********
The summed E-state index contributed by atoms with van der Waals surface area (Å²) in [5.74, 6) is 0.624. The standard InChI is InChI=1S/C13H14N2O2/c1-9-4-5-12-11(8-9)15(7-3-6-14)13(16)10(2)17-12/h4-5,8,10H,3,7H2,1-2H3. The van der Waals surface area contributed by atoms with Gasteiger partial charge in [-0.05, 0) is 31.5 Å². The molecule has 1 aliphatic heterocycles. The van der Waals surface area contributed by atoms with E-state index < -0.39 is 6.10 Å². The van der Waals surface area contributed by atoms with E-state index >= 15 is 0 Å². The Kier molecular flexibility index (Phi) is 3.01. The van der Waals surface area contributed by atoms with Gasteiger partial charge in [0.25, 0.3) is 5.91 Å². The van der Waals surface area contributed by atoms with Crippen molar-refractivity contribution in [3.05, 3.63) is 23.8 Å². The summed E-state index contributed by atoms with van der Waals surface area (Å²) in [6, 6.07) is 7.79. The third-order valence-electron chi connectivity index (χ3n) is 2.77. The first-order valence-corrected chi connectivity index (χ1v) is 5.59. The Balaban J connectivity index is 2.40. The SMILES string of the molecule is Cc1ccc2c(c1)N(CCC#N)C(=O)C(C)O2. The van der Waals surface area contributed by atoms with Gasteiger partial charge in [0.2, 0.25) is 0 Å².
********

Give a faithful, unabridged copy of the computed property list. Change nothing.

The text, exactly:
The summed E-state index contributed by atoms with van der Waals surface area (Å²) in [5.74, 6) is 0.624. The standard InChI is InChI=1S/C13H14N2O2/c1-9-4-5-12-11(8-9)15(7-3-6-14)13(16)10(2)17-12/h4-5,8,10H,3,7H2,1-2H3. The van der Waals surface area contributed by atoms with Gasteiger partial charge in [-0.05, 0) is 31.5 Å². The molecule has 1 aliphatic heterocycles. The van der Waals surface area contributed by atoms with E-state index < -0.39 is 6.10 Å². The van der Waals surface area contributed by atoms with E-state index >= 15 is 0 Å². The Kier molecular flexibility index (Phi) is 3.01. The van der Waals surface area contributed by atoms with Gasteiger partial charge in [0.25, 0.3) is 5.91 Å². The van der Waals surface area contributed by atoms with Crippen molar-refractivity contribution in [3.05, 3.63) is 23.8 Å². The summed E-state index contributed by atoms with van der Waals surface area (Å²) in [6, 6.07) is 7.79. The third-order valence-electron chi connectivity index (χ3n) is 2.77. The first-order valence-corrected chi connectivity index (χ1v) is 5.59. The Balaban J connectivity index is 2.40. The SMILES string of the molecule is Cc1ccc2c(c1)N(CCC#N)C(=O)C(C)O2. The van der Waals surface area contributed by atoms with Gasteiger partial charge in [0.2, 0.25) is 0 Å².